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Today’s Rant…Social and Eco Responsibility in our game

October 25, 2012

In my effort to expand on this subject, I did my research…, only to find there was very little on the subject of note worthiness. We now have to ask ourselves the question; “Why not?”

First off, I will post the one article that was “spot on” (environmentally) Congratulations to http://www.treadlightly.org  your article on preservation and respect while geocaching was incredibly informative and well written. Here’s the article; http://www.treadlightly.org/page.php/responsible-geo/recreation-tips.html  (very worthy of a read) , although the website itself is not specific to geocachers, it gives the message that anyone using the great outdoors for recreation needs to know how to respect it.

Other than www.treadlightly.org, no one else seems to think we have a social or eco type responsibility in our sport. Groundspeak writes about responsibility, but only in terms of a cache owner has a responsibility to maintain their caches. (Duh…)

So let us expand on the idea that we need to set some new rules to the game.

1. Responsibility to the environment;

This one should go without saying. No caches in eco-sensitive areas, wildlife preserves, conservation areas, and protected habitat spaces. Unfortunately cache reviewers don’t seem to know where a lot of these areas are, so once again it’s up to us the users to report bad placements that damage flora and fauna. If a reserved area posts a information for users that no hunting, fishing, motorized vehicles, or harvesting of native plants is allowed, it  is probably a sign we shouldn’t be geocaching there either. Please talk to the governing bodies of these places first before deciding to place a cache there. If you really feel the need to bring cachers to these places please make it an “earth cache” and remind cachers to stay on the trails in your description.  These places ARE worth visiting, let’s make sure they stay that way for the next generation.

2. Responsibility to the public.

It would be ignorant of us to think that we cause no damage to private and public property, we have all done a “skirt lifter” and seen the damage to the light pole itself (scratched paint, loose bolts, etc.). Sometimes you can tell where the cache is hidden just by the damage or the wear to the property. Anyplace where there is a distinct geo trail to the GZ in parks and common areas IS damage to areas we don’t personally own, ALL citizens have the right to enjoy these areas, not just us. If next time you go to maintain one of your caches if you see damage to the area you have placed it in done by cachers, please consider moving it to minimize the damage and allow for eco-recovery of the surrounding flora. If we were to add a environmental recovery rule to our game such as;  a cache may only stand for X number of months before it must be moved or archived.  I’m sure the eco, green type people would be a lot more accepting of our sport and less concerned about the damage we are doing to parks and common areas.

3. Responsibility to our government.

Now, as I have basically said in previous posts, what we are doing should not have to cost taxpayers one red cent. It is our game, the only ones who should have to suck up the cost of the bomb squad blowing up a plastic containers near bridges and public offices should be groundspeak and the cache owners. Unfortunately , this is not the way it works. Please try to trust your instincts when it comes to finding a bad hide, in some small way you may already know which caches will alert the suspicions of the public, if the hide is near transportation stations, or communication offices report it immediately. These are the types of places that are considered by police and the military to be prime terrorist targets.  Make sure all of the caches you place do not look like they may be mistaken for a bomb, (black PVC pipe comes to mind) and have appropriate labeling please.   You also might want to consider telling anyone within eyesight of your cache (either businesses or locals) that you have placed a geocache nearby, so that if they see persons with suspicious behavior they will not be alarmed, (they may even enjoy watching cachers look for it)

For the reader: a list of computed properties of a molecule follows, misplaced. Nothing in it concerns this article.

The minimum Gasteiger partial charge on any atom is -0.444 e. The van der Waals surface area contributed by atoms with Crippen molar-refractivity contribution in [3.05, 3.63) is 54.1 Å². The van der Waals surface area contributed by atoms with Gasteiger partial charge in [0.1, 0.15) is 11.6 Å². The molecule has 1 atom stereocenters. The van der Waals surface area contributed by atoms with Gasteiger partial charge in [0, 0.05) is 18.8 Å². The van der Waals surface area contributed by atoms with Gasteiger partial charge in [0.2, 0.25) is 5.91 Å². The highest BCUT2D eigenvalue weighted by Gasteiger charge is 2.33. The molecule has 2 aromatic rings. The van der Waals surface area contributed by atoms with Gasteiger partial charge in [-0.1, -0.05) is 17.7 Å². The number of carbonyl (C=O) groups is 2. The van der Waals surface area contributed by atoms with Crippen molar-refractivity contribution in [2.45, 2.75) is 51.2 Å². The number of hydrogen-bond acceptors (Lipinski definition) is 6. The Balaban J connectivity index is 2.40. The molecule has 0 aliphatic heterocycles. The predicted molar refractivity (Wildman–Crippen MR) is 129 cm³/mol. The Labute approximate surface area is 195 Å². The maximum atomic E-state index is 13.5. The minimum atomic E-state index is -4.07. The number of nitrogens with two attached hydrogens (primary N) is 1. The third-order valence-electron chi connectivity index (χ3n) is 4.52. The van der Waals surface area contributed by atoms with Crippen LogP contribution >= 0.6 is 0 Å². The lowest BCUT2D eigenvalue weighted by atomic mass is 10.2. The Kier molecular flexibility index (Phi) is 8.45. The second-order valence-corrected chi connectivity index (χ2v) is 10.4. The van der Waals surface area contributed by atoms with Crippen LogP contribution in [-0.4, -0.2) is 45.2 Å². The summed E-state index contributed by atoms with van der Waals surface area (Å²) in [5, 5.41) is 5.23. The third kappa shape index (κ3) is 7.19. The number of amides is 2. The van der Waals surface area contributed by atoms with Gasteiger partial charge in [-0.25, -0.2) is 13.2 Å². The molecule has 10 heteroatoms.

So in closing, just let me say that we do have the ability to prevent our sport from getting banned altogether, and becoming a nuisance to the public. If groundspeak won’t tighten the rules on placement, let’s do it for them. Please report bad hides for both social and eco reasons. Let us not forget for one minute that groundspeak is a money making operation. Why should they care that a suspicious film can hidden beside subway station in Montreal just cost the taxpayers of Quebec thousands of dollars when  the groundspeak offices are in Seattle? They don’t care, let’s make them care, and start tolerating bad hides less and less.

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One Comment
  1. Bruno permalink

    Hi,
    just discovered your blog. Entertaining posts!
    When the subject of eco-responsibility in connection with gc comes up I always struggle with the following:
    yes, we should take care where we walk, no we should not put nails in trees, CITO etc… BUT… people, my statement is that we shouldn’t be to pedantic about all that.. I see fellow cachers with 5+ k finds… now there might be one or two who achieved this by bicycle or by hiking, i reckon most of them did this with their car… wait what.. car??? imagine the carbon footprint they left by utilising every free minute of their life to hop in the car and go find a cache.

    I think the real environmental burden of caching is caused by all the travelling involved…

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